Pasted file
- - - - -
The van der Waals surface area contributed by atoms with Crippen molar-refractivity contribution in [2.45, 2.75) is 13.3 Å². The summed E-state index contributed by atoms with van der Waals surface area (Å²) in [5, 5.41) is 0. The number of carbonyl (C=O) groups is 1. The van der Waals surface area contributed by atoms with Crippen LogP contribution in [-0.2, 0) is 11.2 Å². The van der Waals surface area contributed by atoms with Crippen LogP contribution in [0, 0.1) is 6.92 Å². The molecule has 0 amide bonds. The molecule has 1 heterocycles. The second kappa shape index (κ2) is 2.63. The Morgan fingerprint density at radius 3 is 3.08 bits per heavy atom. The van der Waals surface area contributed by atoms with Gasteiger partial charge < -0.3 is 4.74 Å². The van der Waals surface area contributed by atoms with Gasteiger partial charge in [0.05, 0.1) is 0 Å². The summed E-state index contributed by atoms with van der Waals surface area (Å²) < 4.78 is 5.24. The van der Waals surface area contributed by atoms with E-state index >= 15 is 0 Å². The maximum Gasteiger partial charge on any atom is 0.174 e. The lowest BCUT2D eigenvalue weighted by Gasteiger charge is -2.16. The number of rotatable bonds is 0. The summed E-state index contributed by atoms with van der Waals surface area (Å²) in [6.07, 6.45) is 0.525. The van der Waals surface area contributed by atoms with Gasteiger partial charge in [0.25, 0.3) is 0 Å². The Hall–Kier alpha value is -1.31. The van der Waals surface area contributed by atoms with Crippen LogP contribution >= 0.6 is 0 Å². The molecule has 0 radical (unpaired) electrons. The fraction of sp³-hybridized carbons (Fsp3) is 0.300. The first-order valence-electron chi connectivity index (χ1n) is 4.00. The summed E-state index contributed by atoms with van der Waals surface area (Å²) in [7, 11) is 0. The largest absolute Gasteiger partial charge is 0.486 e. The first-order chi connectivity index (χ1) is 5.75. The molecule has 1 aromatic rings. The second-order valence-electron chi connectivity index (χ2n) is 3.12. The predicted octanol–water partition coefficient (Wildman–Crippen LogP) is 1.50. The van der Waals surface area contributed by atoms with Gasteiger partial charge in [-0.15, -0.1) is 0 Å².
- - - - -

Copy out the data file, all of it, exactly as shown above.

The van der Waals surface area contributed by atoms with Crippen molar-refractivity contribution in [2.45, 2.75) is 13.3 Å². The summed E-state index contributed by atoms with van der Waals surface area (Å²) in [5, 5.41) is 0. The number of carbonyl (C=O) groups is 1. The van der Waals surface area contributed by atoms with Crippen LogP contribution in [-0.2, 0) is 11.2 Å². The van der Waals surface area contributed by atoms with Crippen LogP contribution in [0, 0.1) is 6.92 Å². The molecule has 0 amide bonds. The molecule has 1 heterocycles. The second kappa shape index (κ2) is 2.63. The Morgan fingerprint density at radius 3 is 3.08 bits per heavy atom. The van der Waals surface area contributed by atoms with Gasteiger partial charge < -0.3 is 4.74 Å². The van der Waals surface area contributed by atoms with Gasteiger partial charge in [0.05, 0.1) is 0 Å². The summed E-state index contributed by atoms with van der Waals surface area (Å²) < 4.78 is 5.24. The van der Waals surface area contributed by atoms with E-state index >= 15 is 0 Å². The maximum Gasteiger partial charge on any atom is 0.174 e. The lowest BCUT2D eigenvalue weighted by Gasteiger charge is -2.16. The number of rotatable bonds is 0. The summed E-state index contributed by atoms with van der Waals surface area (Å²) in [6.07, 6.45) is 0.525. The van der Waals surface area contributed by atoms with Gasteiger partial charge in [0.25, 0.3) is 0 Å². The Hall–Kier alpha value is -1.31. The van der Waals surface area contributed by atoms with Crippen LogP contribution >= 0.6 is 0 Å². The molecule has 0 radical (unpaired) electrons. The fraction of sp³-hybridized carbons (Fsp3) is 0.300. The first-order valence-electron chi connectivity index (χ1n) is 4.00. The summed E-state index contributed by atoms with van der Waals surface area (Å²) in [7, 11) is 0. The largest absolute Gasteiger partial charge is 0.486 e. The first-order chi connectivity index (χ1) is 5.75. The molecule has 1 aromatic rings. The second-order valence-electron chi connectivity index (χ2n) is 3.12. The predicted octanol–water partition coefficient (Wildman–Crippen LogP) is 1.50. The van der Waals surface area contributed by atoms with Gasteiger partial charge in [-0.15, -0.1) is 0 Å².